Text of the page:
Damn these bloody pop up record shops. The music retail equivalent of whac-a-mole, they pop up, they disappear, they pop up somewhere else. Foundations are not required and neither is regular custom. Like ships on castors, they pull into new and evermore exciting ports whenever the mood takes them. Or whenever the landlord throws them out. They float on the tide of life, paying no heed to trends nor trade. They…just…is.
A ten minute walk from the high street, through a bustling food market, is the kind of boisterous, North East London neighbourhood much favoured by hip new, youthful businesses – the vibe is edgy (especially at night) and thus, the rents are cheaper. The shop is tucked away from the street, up two flights of stairs. I arrive on a Sunday afternoon, passing it twice until finally convinced by Google Maps that, yes, you really have arrived at your destination. A chalk board quietly, formally declares, “We buy records. We sell records.”
The shop shares floor space with a busy cafe, within a community cultural centre and bar a few rubber plants, there’s scant separation between the two. Families are chatting over their Sunday roasts, kids squawk and play between the tables and benches. On my arrival, the guy behind the counter gives me the London hello, a short, sharp jerk of his head, before going back to his emails. I’m the only customer. There’s no music playing. The “vibe,” if there is one, is that of the cafe, not of the shop and I immediately find myself somewhat distracted.
Let’s see. Techno. Jazz. Soul. Electronic. I start there but recognise very few names. In the “EBM” section, ditto. No DAF, no Nitzer Ebb, no Front 242. I try the ‘Japan.’ There are, somewhat predictably, a few Sakamoto albums and I am no expert but the rest, obscure to me.
I must radiate trust – the guy behind the counter leaves the shop, I presume to piss and I am all alone with his laptop, the (digital?) cash register and several hundred records by artists I’ve never heard of. I persevere. The average price of a factory-sealed album here is between £25 and £35. Everything in the used section is well-thumbed. It’s only later, after a bit of Googling, that I discover that this particular store is quite literally founded on the proprietors’ record collections. They’re effectively selling their own tastes and hoping that others share them. It’s not a new idea – Geoff Travis started Rough Trade shops with the same one – but to sustain it not only takes a lot of hard work but compromise.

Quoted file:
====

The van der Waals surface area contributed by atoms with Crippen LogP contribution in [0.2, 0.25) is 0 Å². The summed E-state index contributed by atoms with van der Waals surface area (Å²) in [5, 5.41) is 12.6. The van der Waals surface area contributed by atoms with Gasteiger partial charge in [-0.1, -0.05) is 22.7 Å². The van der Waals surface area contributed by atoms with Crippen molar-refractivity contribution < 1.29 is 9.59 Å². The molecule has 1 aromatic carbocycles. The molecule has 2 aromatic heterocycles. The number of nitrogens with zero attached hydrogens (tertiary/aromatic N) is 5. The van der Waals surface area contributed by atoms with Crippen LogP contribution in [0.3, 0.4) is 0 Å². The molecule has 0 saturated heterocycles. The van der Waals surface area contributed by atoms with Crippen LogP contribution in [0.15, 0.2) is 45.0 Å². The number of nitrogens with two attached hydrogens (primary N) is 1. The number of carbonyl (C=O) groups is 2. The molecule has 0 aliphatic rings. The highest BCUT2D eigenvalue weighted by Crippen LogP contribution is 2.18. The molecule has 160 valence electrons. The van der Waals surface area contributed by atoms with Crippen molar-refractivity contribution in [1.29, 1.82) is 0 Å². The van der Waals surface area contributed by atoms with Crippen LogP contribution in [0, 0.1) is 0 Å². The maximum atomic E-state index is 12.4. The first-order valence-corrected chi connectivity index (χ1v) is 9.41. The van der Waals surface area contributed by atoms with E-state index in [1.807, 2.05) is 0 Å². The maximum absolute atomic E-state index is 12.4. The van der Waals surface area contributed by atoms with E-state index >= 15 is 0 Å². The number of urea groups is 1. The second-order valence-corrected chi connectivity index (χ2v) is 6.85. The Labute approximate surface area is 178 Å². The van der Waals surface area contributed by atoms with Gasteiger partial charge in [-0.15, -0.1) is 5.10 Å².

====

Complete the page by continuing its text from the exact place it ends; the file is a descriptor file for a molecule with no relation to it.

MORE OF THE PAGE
How many records does a shop have to sell a month in other to cover rent, utilities, tax, staff wages, stock, promotion, maintenance, etc? Obviously, where you are determines how much rent you pay and how busy you are determines how much staff you need. Here, in this community hall, the rent is undoubtedly split between the shop and the cafe. On quiet days, the proprietors perhaps take shifts behind the counter. There’s hi-fi equipment for sale too. The store has a Discogs page. There are occasional live events and record fairs. So, potentially, several streams of income to offset minimal overheads. The only issue is that stock – too niche, too personal. A few Cure albums wouldn’t go amiss. And hey, ‘Unknown Pleasures’ sells forever.
I thumb back through the racks one more time. Perhaps there’s something I’ve missed? A dizzying array of questions attack. Am I too old? Have I lost touch with new artists? Why is this all a blur to me? How do I get home from here? Frustratingly, I leave with nothing. On the stairs, I’m passed by two prospective customers, both young, good-looking, stylish. For all I know, this store could be a gold mine for them. But for me, sadly, a depleted quarry. Not every shop is for you and me. Sometimes, it’s for someone else and that’s what its intention was from the start. “We don’t want middle aged bearded baldies coming in here asking for Cluster records. We want hot young things who want to hang out, drink obscure craft beers and discuss the virtues of buftech.”